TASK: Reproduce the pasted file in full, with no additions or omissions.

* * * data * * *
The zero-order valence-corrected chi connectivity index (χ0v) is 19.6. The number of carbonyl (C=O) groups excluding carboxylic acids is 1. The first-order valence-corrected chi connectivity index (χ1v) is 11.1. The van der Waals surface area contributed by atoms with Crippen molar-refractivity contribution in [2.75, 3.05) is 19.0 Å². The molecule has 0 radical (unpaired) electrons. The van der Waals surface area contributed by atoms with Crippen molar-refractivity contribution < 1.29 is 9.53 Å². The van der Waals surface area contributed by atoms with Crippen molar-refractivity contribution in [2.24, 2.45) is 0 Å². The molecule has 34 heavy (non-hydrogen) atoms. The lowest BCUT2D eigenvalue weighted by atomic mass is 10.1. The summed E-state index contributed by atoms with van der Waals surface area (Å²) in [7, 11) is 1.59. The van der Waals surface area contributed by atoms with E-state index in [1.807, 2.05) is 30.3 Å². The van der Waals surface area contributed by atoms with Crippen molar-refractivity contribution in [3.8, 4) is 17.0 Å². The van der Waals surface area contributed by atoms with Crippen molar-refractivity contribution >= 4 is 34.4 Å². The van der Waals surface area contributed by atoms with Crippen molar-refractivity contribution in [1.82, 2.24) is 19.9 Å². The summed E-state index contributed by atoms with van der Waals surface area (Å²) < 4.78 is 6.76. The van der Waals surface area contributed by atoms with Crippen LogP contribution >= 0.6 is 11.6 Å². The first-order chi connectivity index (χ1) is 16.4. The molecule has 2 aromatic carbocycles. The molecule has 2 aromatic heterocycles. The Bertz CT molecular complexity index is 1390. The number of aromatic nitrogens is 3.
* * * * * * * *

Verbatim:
The zero-order valence-corrected chi connectivity index (χ0v) is 19.6. The number of carbonyl (C=O) groups excluding carboxylic acids is 1. The first-order valence-corrected chi connectivity index (χ1v) is 11.1. The van der Waals surface area contributed by atoms with Crippen molar-refractivity contribution in [2.75, 3.05) is 19.0 Å². The molecule has 0 radical (unpaired) electrons. The van der Waals surface area contributed by atoms with Crippen molar-refractivity contribution < 1.29 is 9.53 Å². The van der Waals surface area contributed by atoms with Crippen molar-refractivity contribution in [2.24, 2.45) is 0 Å². The molecule has 34 heavy (non-hydrogen) atoms. The lowest BCUT2D eigenvalue weighted by atomic mass is 10.1. The summed E-state index contributed by atoms with van der Waals surface area (Å²) in [7, 11) is 1.59. The van der Waals surface area contributed by atoms with E-state index in [1.807, 2.05) is 30.3 Å². The van der Waals surface area contributed by atoms with Crippen molar-refractivity contribution in [3.8, 4) is 17.0 Å². The van der Waals surface area contributed by atoms with Crippen molar-refractivity contribution >= 4 is 34.4 Å². The van der Waals surface area contributed by atoms with Crippen molar-refractivity contribution in [1.82, 2.24) is 19.9 Å². The summed E-state index contributed by atoms with van der Waals surface area (Å²) < 4.78 is 6.76. The van der Waals surface area contributed by atoms with Crippen LogP contribution >= 0.6 is 11.6 Å². The first-order chi connectivity index (χ1) is 16.4. The molecule has 2 aromatic carbocycles. The molecule has 2 aromatic heterocycles. The Bertz CT molecular complexity index is 1390. The number of aromatic nitrogens is 3.